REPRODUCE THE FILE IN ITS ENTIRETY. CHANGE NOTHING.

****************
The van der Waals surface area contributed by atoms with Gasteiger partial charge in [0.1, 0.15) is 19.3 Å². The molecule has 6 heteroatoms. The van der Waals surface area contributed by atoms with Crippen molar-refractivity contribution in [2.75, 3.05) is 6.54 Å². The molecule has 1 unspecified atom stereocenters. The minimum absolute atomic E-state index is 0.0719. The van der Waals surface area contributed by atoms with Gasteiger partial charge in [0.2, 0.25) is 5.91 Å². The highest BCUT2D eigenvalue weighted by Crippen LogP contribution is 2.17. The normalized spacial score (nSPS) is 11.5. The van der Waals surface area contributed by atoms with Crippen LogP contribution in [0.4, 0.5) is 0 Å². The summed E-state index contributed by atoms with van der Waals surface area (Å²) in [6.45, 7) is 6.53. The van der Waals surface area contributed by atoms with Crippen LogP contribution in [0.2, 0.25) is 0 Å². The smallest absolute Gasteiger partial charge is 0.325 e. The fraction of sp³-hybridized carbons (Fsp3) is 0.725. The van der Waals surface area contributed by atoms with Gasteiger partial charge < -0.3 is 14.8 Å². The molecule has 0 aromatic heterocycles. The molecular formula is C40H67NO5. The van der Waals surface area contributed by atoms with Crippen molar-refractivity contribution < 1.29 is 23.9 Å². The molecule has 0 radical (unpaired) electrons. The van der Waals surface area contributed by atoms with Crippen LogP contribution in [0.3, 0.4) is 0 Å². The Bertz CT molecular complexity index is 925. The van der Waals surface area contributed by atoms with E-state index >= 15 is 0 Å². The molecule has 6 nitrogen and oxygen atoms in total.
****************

The van der Waals surface area contributed by atoms with Gasteiger partial charge in [0.1, 0.15) is 19.3 Å². The molecule has 6 heteroatoms. The van der Waals surface area contributed by atoms with Crippen molar-refractivity contribution in [2.75, 3.05) is 6.54 Å². The molecule has 1 unspecified atom stereocenters. The minimum absolute atomic E-state index is 0.0719. The van der Waals surface area contributed by atoms with Gasteiger partial charge in [0.2, 0.25) is 5.91 Å². The highest BCUT2D eigenvalue weighted by Crippen LogP contribution is 2.17. The normalized spacial score (nSPS) is 11.5. The van der Waals surface area contributed by atoms with Crippen LogP contribution in [0.4, 0.5) is 0 Å². The summed E-state index contributed by atoms with van der Waals surface area (Å²) in [6.45, 7) is 6.53. The van der Waals surface area contributed by atoms with Crippen LogP contribution in [0.2, 0.25) is 0 Å². The smallest absolute Gasteiger partial charge is 0.325 e. The fraction of sp³-hybridized carbons (Fsp3) is 0.725. The van der Waals surface area contributed by atoms with Gasteiger partial charge < -0.3 is 14.8 Å². The molecule has 0 aromatic heterocycles. The molecular formula is C40H67NO5. The van der Waals surface area contributed by atoms with Crippen molar-refractivity contribution < 1.29 is 23.9 Å². The molecule has 0 radical (unpaired) electrons. The van der Waals surface area contributed by atoms with Crippen LogP contribution in [0.3, 0.4) is 0 Å². The Bertz CT molecular complexity index is 925. The van der Waals surface area contributed by atoms with E-state index >= 15 is 0 Å². The molecule has 6 nitrogen and oxygen atoms in total.